• Create shared experiences and stories. You need universal events where all members come together for a special celebration—perhaps a Fourth of July fireworks extravaganza or a grand lighting of the Christmas tree. And each of the smaller tribes within the larger community need the same type of experience on a more intimate level—the men’s locker room for golfers and the club’s tennis championship for the tennis players.
Shared stories highlight the special relationships between people and “things” within a community, distinguishing that community from others that exist in “the other world.” Shared stories detailing a mythical past, a proud history or an interesting present bind communities together. Members repeat stories that dramatize certain themes—a come from behind victory in golf; a candidate rejected; building the new clubhouse without an assessment; the manager as wedding officiant. Each story tells the listener about the unique culture and, through anecdote, highlights “the good” and “the bad.”
• Build familiarity between people. People love to watch people. Great communities provide frequent opportunities for people watching. Members like to see other members, to have their paths cross (in a common foyer or hallway, for instance) to observe others while seated (windows in a dining room that provide a view of members walking by). Seeing people and speaking to people with frequency creates familiarity. There must be no strangers within the club. Familiarity is critical to community.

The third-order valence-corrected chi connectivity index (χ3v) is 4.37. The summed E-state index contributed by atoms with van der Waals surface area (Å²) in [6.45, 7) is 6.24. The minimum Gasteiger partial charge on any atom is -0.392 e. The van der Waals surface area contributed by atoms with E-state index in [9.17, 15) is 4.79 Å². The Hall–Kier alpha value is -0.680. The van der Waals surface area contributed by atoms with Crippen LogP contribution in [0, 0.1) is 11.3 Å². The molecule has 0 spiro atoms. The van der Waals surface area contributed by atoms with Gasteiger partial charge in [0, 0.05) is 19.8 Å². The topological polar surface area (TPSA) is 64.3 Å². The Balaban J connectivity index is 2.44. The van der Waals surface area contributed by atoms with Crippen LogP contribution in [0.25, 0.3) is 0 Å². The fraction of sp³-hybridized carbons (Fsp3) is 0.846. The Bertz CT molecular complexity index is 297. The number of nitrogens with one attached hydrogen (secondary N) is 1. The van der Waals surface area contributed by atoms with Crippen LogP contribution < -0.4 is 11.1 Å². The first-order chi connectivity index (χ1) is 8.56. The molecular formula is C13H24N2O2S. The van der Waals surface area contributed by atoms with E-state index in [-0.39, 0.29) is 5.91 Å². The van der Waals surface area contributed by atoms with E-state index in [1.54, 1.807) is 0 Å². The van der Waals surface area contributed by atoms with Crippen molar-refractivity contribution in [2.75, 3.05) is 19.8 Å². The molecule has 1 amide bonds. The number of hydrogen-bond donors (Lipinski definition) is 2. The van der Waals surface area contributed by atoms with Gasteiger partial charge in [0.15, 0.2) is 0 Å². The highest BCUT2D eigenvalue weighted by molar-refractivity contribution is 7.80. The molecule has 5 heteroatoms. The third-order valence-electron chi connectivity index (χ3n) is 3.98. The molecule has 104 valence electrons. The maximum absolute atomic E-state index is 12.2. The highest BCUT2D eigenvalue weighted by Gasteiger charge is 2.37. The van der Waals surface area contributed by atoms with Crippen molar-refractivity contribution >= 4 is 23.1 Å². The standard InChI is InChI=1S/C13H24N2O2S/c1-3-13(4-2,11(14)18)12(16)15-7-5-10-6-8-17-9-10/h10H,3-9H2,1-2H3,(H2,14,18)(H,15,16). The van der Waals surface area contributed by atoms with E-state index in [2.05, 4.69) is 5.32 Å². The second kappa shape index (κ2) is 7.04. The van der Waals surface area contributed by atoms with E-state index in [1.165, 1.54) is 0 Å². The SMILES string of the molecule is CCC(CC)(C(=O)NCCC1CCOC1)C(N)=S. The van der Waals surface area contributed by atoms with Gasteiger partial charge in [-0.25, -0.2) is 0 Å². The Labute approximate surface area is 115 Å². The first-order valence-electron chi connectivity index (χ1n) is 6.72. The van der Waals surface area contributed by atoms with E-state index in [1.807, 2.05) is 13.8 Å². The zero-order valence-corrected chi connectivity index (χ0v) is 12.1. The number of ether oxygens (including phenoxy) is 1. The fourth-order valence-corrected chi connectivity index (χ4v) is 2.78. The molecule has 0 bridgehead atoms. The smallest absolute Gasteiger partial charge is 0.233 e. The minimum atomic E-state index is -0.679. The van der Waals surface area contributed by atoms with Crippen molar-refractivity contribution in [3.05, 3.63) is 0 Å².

• Acknowledge and embrace the family. Clubs should promote family celebrations, be they weddings or holiday dinners. Most golf clubs will hold clinics for children during the summer months. Since “family trumps everything,” I think it imperative that the family experience be made a more integral part of the club experience, thereby broadening the appeal, increasing utilization and deepening the emotional attachment of members to the club community.
Clubs bring members and friends together in moments of personal celebration or tragedy—birth, graduation, marriage and death. Community is there to comfort and embrace. Clubs “sell” those moments and dramatize their value to members and staff alike.
• Encourage public and open discussion of critical club issues. Newsletters should be filled with substantive issues, controversies should be aired each month, the conversation between varied member groups should be encouraged, issues should be openly debated. Some would suggest that such “controversy” diminishes community when evidence suggests that it actually builds community through the review of common issues, unique to that community. Hiding information or avoiding dialogue creates suspicions and distrust—the very things which destroy community. Welding produces heat and so too do controversies but the end result are a far stronger product and a far more resilient community.
• Use club leaders to amplify community. Clubs need great board members who speak to community when they adopt policies and programs. Clubs need great managers who build staff community by selecting the right people and nurturing their inclusion.